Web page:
From East to West move three fundamental currents: people, revolutions, and music. When someone refers to Santiago as "the most Caribbean city in Cuba", it sounds starchy and half cheesy, but the epithet indicates an incontestable truth. Santiago (and not only the city) is very close to the Antillean cousins, and the short distance makes the sounds inherited from Africa flow better. That's what the documentary is about Bakosó: Afrobeats of Cuba, by the Puerto Rican filmmaker Eli Jacobs-Fantauzzi.
The story is told by Isnay Rodríguez, Dj Jigüe, leader of the independent production company Guámpara Music. In a kind of trip to the seed, the protagonist returns to his native province to find out what is happening there with the urban rhythms. "He and I decided to document the phenomenon, in a way that expresses that our connection to Africa is not just a thing of the past," says Jacobs-Fantauzzi.
The bakosó results from the combination between the azonto, the kuduro, the afrobeat -fashion in the oriental city- and Creole genres such as rumba and conga. This is explained by Ózkaro Delgado, one of his cultores.
However, this new "brand" comes to serve as a pretext to show the vibrant Santiago scene. And it is better that it be so: if we understand creation as an infinite remix, it is better to be careful when putting names.
The common ears will hear perhaps a reguetón 3.0, much richer and musically complex, that "it seems another thing", although it continues saying: "we have money, we have / women to falter", in Maykel's voice The Godfather.
One of the audiovisual's achievements lies in presenting artists and producers underground lecturing about what they do. Candyman, pioneer of the national reggaeton, explains the phenomenon with his rapper's eloquence:
"The santiaguero has a characteristic of assuming music. All the African music, those that are danceable, are very hot: a lot of hip movement, a lot of eroticism, a lot sex appeal (...) When an African music falls here, the Santiago feels it like it's his, because that's already inside us. "
This idea coincides with the opinion of the director: "Colonialism has tried to take away our spirituality, our connection with the earth; the food, the music, the culture. Cuba, as a nation, has been able to say that our roots make us who we are, and not only do we not need to hide our African identity, but we can also be proud of it. "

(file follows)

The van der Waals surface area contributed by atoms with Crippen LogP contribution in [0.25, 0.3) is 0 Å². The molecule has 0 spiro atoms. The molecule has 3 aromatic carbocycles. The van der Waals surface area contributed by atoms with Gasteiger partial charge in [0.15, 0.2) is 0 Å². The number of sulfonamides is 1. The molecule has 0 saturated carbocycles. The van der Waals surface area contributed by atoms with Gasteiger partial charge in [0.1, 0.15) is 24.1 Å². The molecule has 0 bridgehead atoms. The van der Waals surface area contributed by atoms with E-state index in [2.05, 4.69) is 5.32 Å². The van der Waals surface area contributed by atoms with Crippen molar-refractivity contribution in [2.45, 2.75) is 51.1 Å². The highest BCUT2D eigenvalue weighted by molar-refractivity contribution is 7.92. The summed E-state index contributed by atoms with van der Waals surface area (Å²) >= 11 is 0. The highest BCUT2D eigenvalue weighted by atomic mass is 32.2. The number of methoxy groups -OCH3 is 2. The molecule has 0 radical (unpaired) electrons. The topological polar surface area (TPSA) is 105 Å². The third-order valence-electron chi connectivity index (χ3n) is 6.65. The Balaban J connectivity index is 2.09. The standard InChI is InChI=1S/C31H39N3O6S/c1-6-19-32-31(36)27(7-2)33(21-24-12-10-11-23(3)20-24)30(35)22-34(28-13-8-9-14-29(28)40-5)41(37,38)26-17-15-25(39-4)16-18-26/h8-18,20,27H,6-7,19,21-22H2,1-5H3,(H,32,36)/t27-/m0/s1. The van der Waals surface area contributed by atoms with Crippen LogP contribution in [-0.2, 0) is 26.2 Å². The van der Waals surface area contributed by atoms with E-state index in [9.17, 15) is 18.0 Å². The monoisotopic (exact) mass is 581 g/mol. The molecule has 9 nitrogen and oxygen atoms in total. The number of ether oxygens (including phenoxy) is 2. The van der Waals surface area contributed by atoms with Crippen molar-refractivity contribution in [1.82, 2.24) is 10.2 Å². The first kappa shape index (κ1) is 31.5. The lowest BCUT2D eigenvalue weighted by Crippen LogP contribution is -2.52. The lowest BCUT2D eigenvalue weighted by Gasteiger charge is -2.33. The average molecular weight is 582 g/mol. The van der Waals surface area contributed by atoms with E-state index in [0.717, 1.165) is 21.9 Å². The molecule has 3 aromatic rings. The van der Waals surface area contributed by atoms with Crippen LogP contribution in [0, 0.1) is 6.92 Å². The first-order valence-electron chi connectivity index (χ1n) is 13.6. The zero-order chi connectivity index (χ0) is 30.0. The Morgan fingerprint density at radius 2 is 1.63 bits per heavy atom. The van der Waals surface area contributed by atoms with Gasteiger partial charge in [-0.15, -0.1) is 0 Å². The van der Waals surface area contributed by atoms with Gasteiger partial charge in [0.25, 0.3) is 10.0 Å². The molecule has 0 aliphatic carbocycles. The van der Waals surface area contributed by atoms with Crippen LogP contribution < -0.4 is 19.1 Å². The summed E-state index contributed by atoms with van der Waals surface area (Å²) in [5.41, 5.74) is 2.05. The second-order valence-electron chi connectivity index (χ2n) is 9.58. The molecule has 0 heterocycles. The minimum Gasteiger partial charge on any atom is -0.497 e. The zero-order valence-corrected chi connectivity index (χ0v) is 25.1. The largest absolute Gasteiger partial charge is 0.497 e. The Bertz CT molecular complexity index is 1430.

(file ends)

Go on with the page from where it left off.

The mixture takes shape, literally, when African medical students also participate in this "contamination" of sounds and dances. Little has been said about the cultural impact generated by the coexistence between Cubans and the different nationalities of the continent, and the approach to this phenomenon is another point for the documentary.
Maybe that's why we can forgive some scenes performed, unhappy, and certain shortcomings of the script. Photography, on the other hand, looks like someone who wants to absorb everything, shows beauty and poverty almost equally. For example, to see the legendary Conga de Los Hoyos under study-unattached to the crowd that is rolling-is something that is not given every day.
Finally, with the sap that he was picking up on the way, Dj Jigüe produces one of those themes that take away the devil's body. Goes to New York, and triumphs.
In Havana perhaps some sounds of bakosó have arrived (nobody said that the trip was fast). The name, much less.
Bakosó: Afrobeats of Cuba, the documentary, deserves applause for putting a face to an area of Cuban music that is not in the schools, nor in the media, nor in the big stages. However, it moves. That's precisely why the mountain should go to Muhammad.
There will be those who comment that it is not something new, but a different way of fusing known rhythms. In this case, Eli Jacobs-Fantauzzi advances part of the answer: "I think it is important to ask: who can define what a genre is and who names it? History shows that that power has gone to Europe and North America. However, all countries have local genres. Will everyone stand the test of time? We do not know, but that's why it's even more fascinating to see the film. "